Never Too Late: Starting an environmental career at 58

Never Too Late: Starting an environmental career at 58

Never Too Late: Starting an environmental career at 58

After 30 years of teaching music in public and private schools and churches, I decided it was time to forge a new path in life. My friends, family, and colleagues asked if I was retiring. No, I’m not retiring, I’d tell them, I’m changing careers. 

You don’t hear about many people changing careers at 58. But for me, the idea of working outside and helping the environment was so enticing, I couldn’t ignore it. 

What’s my next career? I’ve always enjoyed watching my husband’s enthusiasm for his job, working with streams, trees, plants, farmers, and conservation groups at the Stroud Water Research Center. I wanted to become involved in this work, but didn’t think it was possible without a science degree. I asked myself, what skills do I have that could be used in this important work?

I started exploring –  native plants, botany, natural sciences – and fell in love. I cherish every aspect, from the butterflies on the milkweed and the bees on the joe pye weed, to adding pollinator plants to buffers.

But along with the beautiful discoveries, I also discovered some disturbing facts about where I live. Lancaster County has the most polluted streams in the entire Chesapeake Bay watershed. Wildlife habitat is disappearing at an alarming rate as new homes and forests are cleared, and the runoff from roads, roofs, farms, and turf (yes, our lawns!) are causing a mess in our streams.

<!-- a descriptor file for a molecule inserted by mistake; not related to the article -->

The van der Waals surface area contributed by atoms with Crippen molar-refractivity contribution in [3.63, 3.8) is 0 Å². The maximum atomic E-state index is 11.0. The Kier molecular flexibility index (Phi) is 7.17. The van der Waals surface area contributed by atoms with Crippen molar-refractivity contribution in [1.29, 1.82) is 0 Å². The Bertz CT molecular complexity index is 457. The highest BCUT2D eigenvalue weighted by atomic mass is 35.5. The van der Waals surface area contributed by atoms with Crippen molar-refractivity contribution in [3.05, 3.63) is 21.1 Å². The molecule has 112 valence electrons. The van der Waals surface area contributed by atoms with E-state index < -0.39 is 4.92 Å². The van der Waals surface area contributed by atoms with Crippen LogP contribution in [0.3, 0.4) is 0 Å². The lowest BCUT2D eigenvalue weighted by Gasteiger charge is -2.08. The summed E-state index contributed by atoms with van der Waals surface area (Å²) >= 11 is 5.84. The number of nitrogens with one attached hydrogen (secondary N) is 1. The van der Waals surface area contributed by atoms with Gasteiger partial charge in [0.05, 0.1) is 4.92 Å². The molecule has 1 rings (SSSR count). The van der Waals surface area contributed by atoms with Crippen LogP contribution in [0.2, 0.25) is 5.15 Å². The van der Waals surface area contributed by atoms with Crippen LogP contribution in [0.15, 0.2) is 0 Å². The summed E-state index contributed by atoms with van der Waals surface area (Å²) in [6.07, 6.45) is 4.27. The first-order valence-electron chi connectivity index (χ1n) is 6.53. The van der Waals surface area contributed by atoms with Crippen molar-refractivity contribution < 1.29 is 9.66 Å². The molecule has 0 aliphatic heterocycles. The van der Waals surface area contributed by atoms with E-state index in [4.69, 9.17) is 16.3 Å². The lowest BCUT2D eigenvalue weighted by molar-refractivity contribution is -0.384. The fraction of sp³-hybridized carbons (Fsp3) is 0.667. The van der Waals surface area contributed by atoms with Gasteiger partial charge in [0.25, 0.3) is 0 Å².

At the beginning of my journey to forge a new path, I felt a bit lost, so I decided to enroll as a scholar in the Lancaster Watershed Leadership Academy, which helps its students hone their skills and define their unique role in leading the effort for healthier watersheds. I’m grateful for this class, which has pushed me to go beyond my comfort zone in an attempt to lead others in real change.

The more I learn, the more I am aware of the urgency of this important work. It is possible to clean up the extremely polluted streams in Lancaster County, but only if we can all come together in this effort. I personally believe that congregations can play an important role in leading the stream cleanup. Many churches have big lawns, which, as they are, have little habitat value and low infiltration rates during rain storms. But they are great canvases for native plantings.  Given my connection with the Mennonite Church, I have decided to focus my efforts on working with congregations in this effort. 

But even those who are not part of a congregation can contribute in some way. Many others might be surprised at how life-giving it can be.  

Here are some ideas that anyone can implement:

  • Learn what a watershed is and about the conditions of your own watershed.
  • Volunteer to work on buffers, which includes planting trees but, just as importantly, helping to maintain them.
  • Become better upstream neighbors: Learn about native and invasive plants. Then take a look at your own yard and see where you could make some changes.
  • Get your body of faith or congregation, if you belong to one, engaged in becoming a better upstream neighbor. 

If you have any questions about my experience or about finding ways to get started, please feel free to contact me at marcellahostetler@gmail.com.

Written by Marcy Hostetler, Lancaster Watershed Leadership Academy scholar.